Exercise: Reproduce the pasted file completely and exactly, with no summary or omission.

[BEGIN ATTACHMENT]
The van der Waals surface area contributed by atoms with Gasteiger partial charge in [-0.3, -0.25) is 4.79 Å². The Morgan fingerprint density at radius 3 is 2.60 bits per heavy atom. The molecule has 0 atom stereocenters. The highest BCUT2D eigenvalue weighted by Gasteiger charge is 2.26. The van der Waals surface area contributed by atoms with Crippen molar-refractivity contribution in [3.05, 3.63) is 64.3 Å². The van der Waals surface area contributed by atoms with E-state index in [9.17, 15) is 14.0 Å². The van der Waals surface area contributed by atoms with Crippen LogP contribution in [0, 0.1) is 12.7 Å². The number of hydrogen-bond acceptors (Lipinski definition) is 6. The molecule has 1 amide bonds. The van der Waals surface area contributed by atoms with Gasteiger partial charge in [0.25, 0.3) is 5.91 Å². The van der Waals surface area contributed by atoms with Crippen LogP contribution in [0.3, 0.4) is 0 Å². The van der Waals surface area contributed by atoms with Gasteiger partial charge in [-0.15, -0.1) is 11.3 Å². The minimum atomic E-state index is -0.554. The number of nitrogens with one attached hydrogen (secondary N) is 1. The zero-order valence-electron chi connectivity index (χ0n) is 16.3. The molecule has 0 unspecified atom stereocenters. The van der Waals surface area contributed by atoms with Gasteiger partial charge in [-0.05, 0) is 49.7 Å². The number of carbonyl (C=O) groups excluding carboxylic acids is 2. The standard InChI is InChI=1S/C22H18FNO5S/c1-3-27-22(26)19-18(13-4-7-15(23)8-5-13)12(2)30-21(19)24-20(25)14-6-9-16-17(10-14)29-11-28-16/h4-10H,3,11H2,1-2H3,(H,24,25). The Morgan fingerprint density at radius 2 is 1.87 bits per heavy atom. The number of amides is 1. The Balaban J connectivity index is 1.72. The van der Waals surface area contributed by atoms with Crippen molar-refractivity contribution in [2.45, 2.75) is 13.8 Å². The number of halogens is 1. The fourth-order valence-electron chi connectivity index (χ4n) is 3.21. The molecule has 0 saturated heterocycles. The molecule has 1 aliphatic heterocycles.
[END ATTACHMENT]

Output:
The van der Waals surface area contributed by atoms with Gasteiger partial charge in [-0.3, -0.25) is 4.79 Å². The Morgan fingerprint density at radius 3 is 2.60 bits per heavy atom. The molecule has 0 atom stereocenters. The highest BCUT2D eigenvalue weighted by Gasteiger charge is 2.26. The van der Waals surface area contributed by atoms with Crippen molar-refractivity contribution in [3.05, 3.63) is 64.3 Å². The van der Waals surface area contributed by atoms with E-state index in [9.17, 15) is 14.0 Å². The van der Waals surface area contributed by atoms with Crippen LogP contribution in [0, 0.1) is 12.7 Å². The number of hydrogen-bond acceptors (Lipinski definition) is 6. The molecule has 1 amide bonds. The van der Waals surface area contributed by atoms with Gasteiger partial charge in [0.25, 0.3) is 5.91 Å². The van der Waals surface area contributed by atoms with Crippen LogP contribution in [0.3, 0.4) is 0 Å². The van der Waals surface area contributed by atoms with Gasteiger partial charge in [-0.15, -0.1) is 11.3 Å². The minimum atomic E-state index is -0.554. The number of nitrogens with one attached hydrogen (secondary N) is 1. The zero-order valence-electron chi connectivity index (χ0n) is 16.3. The molecule has 0 unspecified atom stereocenters. The van der Waals surface area contributed by atoms with Gasteiger partial charge in [-0.05, 0) is 49.7 Å². The number of carbonyl (C=O) groups excluding carboxylic acids is 2. The standard InChI is InChI=1S/C22H18FNO5S/c1-3-27-22(26)19-18(13-4-7-15(23)8-5-13)12(2)30-21(19)24-20(25)14-6-9-16-17(10-14)29-11-28-16/h4-10H,3,11H2,1-2H3,(H,24,25). The Morgan fingerprint density at radius 2 is 1.87 bits per heavy atom. The number of amides is 1. The Balaban J connectivity index is 1.72. The van der Waals surface area contributed by atoms with Crippen molar-refractivity contribution in [2.45, 2.75) is 13.8 Å². The number of halogens is 1. The fourth-order valence-electron chi connectivity index (χ4n) is 3.21. The molecule has 0 saturated heterocycles. The molecule has 1 aliphatic heterocycles.